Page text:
Maybe Bob Dylan is a prophet after all. On stage in Omaha back on Jan. 25, 1980, Dylan, in the midst of fierce controversy over having become a Christian, said, “Years ago they…said I was a prophet. I used to say, ‘No, I’m not a prophet.’ They’d say: ‘Yes you are, you’re a prophet.’ I said, ‘No, it’s not me.’ They used to say: ‘You sure are a prophet.’ They used to convince me I was a prophet. Now I come out and say Jesus Christ is the answer. They say, ‘Bob Dylan’s no prophet.’ They just can’t handle it.” But some contemporary resonances in a couple of those Christian songs suggest that the old folkie was on to something.
Dylan’s three explicitly Christian albums, Slow Train Coming (1979), Saved (1980), and Shot of Love (1981) were derided by critics at the time. Rock music critics then and now are generally secular Leftists and dope-smoking hippies with scant regard for religious fervor, and even today these albums are considered minor parts of the Nobel laureate’s canon. But Slow Train Coming contains some striking passages — not passages that were striking in 1979, but passages that are striking in 2023.
Consider, for example, “When You Gonna Wake Up?” This song became a particular object of Leftist ire with its suggestion that Dylan had not only become a Christian, but a right-wing one at that: “Counterfeit philosophies have polluted all of your thoughts / Karl Marx has got you by the throat, Henry Kissinger’s got you tied up in knots.” Well, yeah, that’s right, Bob, and even more so in 2023 than in 1979. Kissinger makes Old Joe Biden look as if he is in the bloom of youth; he’s 99 years old and still pontificating on foreign policy, with his realpolitik perspective firmly ensconced in the State Department.
The same song contains this uncanny foreshadowing of the age of Fauci and Birx: “You got innocent men in jail, your insane asylums are filled / You got unrighteous doctors dealing drugs that’ll never cure your ills.” Yeah, and banning the drugs that would actually cure your ills.
“When You Gonna Wake Up?” also contains this line: “Adulterers in churches and pornography in the schools / You got gangsters in power and lawbreakers making rules.” Now here, you gotta wonder. Adulterers in churches? We had those in 1979. Jimmy Swaggart’s prostitution scandal was still nine years off when Slow Train Coming came out, but no one who heard the album thought Dylan was way off base about that.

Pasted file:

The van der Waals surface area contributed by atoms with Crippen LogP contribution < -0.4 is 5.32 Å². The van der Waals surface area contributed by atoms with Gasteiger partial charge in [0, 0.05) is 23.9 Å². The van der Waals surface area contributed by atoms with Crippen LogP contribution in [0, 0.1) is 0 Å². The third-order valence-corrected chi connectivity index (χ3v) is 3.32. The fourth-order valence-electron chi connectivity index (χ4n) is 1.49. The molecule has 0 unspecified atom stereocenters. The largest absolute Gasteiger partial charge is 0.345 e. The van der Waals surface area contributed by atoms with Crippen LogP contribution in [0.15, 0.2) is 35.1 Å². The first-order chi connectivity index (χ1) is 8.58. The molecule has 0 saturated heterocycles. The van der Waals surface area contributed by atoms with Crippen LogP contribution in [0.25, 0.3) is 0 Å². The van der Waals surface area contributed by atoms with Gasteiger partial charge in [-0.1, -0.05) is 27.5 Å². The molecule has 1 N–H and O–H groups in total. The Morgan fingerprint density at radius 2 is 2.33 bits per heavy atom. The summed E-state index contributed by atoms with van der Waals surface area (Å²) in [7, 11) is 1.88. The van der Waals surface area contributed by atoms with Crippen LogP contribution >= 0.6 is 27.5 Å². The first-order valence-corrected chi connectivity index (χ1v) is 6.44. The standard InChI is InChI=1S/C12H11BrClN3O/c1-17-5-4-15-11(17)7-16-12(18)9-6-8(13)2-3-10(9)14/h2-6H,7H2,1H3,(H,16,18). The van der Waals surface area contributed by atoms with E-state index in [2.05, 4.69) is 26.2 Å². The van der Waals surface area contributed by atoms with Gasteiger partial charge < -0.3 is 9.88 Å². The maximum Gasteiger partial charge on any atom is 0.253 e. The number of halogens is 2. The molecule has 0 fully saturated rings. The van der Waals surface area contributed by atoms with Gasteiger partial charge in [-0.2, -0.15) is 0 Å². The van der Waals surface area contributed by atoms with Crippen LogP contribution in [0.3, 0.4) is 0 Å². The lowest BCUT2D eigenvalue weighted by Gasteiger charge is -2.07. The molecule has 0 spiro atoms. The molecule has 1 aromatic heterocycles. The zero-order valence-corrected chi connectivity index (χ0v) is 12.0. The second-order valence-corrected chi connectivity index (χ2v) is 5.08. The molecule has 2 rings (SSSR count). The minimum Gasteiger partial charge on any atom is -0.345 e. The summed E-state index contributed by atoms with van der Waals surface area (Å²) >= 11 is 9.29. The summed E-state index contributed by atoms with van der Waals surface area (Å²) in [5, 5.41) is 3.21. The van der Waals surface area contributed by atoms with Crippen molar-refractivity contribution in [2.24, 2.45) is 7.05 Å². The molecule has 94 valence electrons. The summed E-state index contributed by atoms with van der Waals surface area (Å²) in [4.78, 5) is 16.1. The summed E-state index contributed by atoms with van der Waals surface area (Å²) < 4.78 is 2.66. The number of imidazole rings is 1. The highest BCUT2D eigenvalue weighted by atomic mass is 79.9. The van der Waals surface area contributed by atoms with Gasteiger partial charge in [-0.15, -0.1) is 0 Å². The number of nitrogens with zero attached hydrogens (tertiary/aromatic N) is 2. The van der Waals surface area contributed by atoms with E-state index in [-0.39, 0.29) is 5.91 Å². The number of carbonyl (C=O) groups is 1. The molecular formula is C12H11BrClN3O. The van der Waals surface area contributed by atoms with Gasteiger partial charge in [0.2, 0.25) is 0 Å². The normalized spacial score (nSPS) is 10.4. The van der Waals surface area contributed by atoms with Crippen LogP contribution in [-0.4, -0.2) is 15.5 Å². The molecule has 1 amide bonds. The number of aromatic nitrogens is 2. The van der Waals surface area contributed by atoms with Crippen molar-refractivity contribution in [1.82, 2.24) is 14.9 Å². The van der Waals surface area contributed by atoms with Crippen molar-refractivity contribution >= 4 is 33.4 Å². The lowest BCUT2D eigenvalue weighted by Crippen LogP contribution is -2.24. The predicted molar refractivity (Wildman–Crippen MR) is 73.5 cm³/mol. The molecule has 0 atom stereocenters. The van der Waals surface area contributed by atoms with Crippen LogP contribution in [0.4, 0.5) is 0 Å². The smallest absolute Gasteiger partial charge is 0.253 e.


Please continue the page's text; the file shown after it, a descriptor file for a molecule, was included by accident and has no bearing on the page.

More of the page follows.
The “pornography in the schools” line, however, was another thing altogether. In 1979, the idea that there would be pornography in the schools, other than a girlie magazine snuck in by some unruly boy, was beyond inconceivable. Fast forward 44 years, however, and we have the husband of the homosexual secretary of Transportation furious that a state authority is actually acting to remove pornography from the schools.
The president of the United States, meanwhile, appears to be the head of a crime family that has been benefiting to the tune of millions of dollars from shady business dealings around the world. “Gangsters in power,” eh, Bob? And “lawbreakers making the rules” puts me in mind these days of the Jan. 6 Committee pursuing its witch hunt even when it knew that its entire “insurrection” narrative was a hoax.
Then there is this line from the song “When He Returns”: “Surrender your crown on this blood-stained ground, take off your mask.” In the context of the song, he is calling upon the listener to renounce his arrogance and self-obsession, abandon his pretense, phoniness, and hypocrisy, and turn to God. But the bit about the mask has a new resonance in this age of COVID hysteria.
Of course, there is no way that Dylan foresaw the pandemic and mask madness, and he has a preoccupation with masks anyway; he wears one in the opening scene of his disastrous, appalling, and delightful four-hour movie from 1978, Renaldo and Clara, and his underrated dark comedy movie from 2003 is entitled Masked and Anonymous. Still, the lyric has a new and unintended resonance: don’t rely on masks and the CDC and Fauci; what ails you is far deeper than COVID, and the cure is not a natural one that some doctor can prescribe.
Bob Dylan, of course, couldn’t possibly have really foreseen any of this. But one of the hallmarks of great art is that it does express permanent truths about the human condition. It looks as if Slow Train Coming did just that, more perceptively and precisely than anyone realized at the time.